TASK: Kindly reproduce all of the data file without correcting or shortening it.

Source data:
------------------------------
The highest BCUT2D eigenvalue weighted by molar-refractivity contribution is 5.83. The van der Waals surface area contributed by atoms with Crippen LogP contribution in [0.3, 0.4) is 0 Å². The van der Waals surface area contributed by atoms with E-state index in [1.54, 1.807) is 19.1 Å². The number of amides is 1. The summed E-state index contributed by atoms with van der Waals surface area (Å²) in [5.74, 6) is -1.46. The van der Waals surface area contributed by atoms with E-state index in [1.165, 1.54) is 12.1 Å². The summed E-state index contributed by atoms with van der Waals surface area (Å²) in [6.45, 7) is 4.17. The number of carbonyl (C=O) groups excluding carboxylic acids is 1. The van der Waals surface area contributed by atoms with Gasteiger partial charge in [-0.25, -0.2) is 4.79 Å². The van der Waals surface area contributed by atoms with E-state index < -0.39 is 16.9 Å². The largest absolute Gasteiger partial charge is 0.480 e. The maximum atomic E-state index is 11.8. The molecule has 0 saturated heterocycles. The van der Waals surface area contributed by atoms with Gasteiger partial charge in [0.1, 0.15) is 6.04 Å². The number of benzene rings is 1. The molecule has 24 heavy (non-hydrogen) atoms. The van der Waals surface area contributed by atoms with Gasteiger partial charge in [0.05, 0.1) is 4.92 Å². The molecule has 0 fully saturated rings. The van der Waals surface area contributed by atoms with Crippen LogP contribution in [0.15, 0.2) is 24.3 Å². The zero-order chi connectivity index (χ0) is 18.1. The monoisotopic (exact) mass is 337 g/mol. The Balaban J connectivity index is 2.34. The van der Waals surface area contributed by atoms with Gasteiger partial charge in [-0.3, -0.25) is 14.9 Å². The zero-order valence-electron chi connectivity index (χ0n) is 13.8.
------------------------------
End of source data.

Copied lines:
The highest BCUT2D eigenvalue weighted by molar-refractivity contribution is 5.83. The van der Waals surface area contributed by atoms with Crippen LogP contribution in [0.3, 0.4) is 0 Å². The van der Waals surface area contributed by atoms with E-state index in [1.54, 1.807) is 19.1 Å². The number of amides is 1. The summed E-state index contributed by atoms with van der Waals surface area (Å²) in [5.74, 6) is -1.46. The van der Waals surface area contributed by atoms with E-state index in [1.165, 1.54) is 12.1 Å². The summed E-state index contributed by atoms with van der Waals surface area (Å²) in [6.45, 7) is 4.17. The number of carbonyl (C=O) groups excluding carboxylic acids is 1. The van der Waals surface area contributed by atoms with Gasteiger partial charge in [-0.25, -0.2) is 4.79 Å². The van der Waals surface area contributed by atoms with E-state index < -0.39 is 16.9 Å². The largest absolute Gasteiger partial charge is 0.480 e. The maximum atomic E-state index is 11.8. The molecule has 0 saturated heterocycles. The van der Waals surface area contributed by atoms with Gasteiger partial charge in [0.1, 0.15) is 6.04 Å². The number of benzene rings is 1. The molecule has 24 heavy (non-hydrogen) atoms. The van der Waals surface area contributed by atoms with Gasteiger partial charge in [0.05, 0.1) is 4.92 Å². The molecule has 0 fully saturated rings. The van der Waals surface area contributed by atoms with Crippen LogP contribution in [0.15, 0.2) is 24.3 Å². The zero-order chi connectivity index (χ0) is 18.1. The monoisotopic (exact) mass is 337 g/mol. The Balaban J connectivity index is 2.34. The van der Waals surface area contributed by atoms with Gasteiger partial charge in [-0.3, -0.25) is 14.9 Å². The zero-order valence-electron chi connectivity index (χ0n) is 13.8.